Q. We want to change over to citric acid bath passivation. Can we use the same tanks that we use with nitric acid? A.V.
A. The conversion to a citric acid passivation process is a good choice to minimize the hazards in your shop. The material of construction used to fabricate and build the nitric acid passivation line generally would be a moderately high grade of stainless steel (316L or higher). In this case, the citric acid passivation line would be less aggressive, and the existing tank material would be fine. Even stepping down a grade of stainless in the future to something like a 304L stainless steel would be sufficient for the citric acid passivation line.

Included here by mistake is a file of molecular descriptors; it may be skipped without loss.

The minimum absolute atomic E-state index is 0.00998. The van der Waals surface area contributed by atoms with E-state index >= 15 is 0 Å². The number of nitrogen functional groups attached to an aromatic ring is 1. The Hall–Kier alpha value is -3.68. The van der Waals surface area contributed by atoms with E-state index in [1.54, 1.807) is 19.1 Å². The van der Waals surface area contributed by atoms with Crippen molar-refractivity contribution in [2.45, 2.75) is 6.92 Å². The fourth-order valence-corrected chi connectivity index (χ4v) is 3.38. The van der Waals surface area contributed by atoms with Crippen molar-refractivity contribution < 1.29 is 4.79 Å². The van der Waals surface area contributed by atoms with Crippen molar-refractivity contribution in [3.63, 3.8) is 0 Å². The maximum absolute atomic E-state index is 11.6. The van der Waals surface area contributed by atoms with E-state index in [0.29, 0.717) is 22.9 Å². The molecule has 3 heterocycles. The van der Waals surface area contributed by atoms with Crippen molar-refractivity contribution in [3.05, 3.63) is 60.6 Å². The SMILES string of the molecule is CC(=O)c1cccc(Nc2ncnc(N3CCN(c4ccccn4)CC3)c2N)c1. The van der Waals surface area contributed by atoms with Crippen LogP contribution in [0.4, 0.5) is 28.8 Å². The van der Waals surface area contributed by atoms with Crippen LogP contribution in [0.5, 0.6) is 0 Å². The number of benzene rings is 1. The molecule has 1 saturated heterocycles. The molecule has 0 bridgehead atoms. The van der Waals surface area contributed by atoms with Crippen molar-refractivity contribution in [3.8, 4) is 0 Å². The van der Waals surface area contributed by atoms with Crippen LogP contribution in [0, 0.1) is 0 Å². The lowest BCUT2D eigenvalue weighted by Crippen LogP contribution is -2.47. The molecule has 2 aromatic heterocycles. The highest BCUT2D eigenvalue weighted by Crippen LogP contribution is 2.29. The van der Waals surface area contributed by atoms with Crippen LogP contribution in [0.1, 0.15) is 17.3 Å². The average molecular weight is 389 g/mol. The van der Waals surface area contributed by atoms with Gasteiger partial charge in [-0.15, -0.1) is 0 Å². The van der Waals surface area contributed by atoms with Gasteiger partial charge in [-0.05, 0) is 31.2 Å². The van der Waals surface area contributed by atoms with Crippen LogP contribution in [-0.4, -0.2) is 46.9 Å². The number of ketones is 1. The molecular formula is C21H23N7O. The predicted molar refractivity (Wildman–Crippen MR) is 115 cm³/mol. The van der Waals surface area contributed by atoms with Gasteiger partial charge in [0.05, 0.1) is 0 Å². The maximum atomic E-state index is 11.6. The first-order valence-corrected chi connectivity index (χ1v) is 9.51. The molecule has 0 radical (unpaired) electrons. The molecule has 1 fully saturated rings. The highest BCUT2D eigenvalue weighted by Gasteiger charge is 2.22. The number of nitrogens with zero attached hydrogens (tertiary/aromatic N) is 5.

Depending on age of and other potential uses or contaminants in the nitric acid passivation line, taking the time to perform a thorough examination of the tanks when they are emptied is recommended. This would involve adequate rinsing of the tanks and an inspection of all the walls and, in particular, all welds. Incorrect weld material at fabrication could lead to attack of the welds. Ignoring the use of a low-carbon-grade stainless steel could also lead to sensitization of the material in the heat-affected zone of the welds. Assuming the tank integrity is still good, you should be able to get a significant amount of life out of the existing equipment.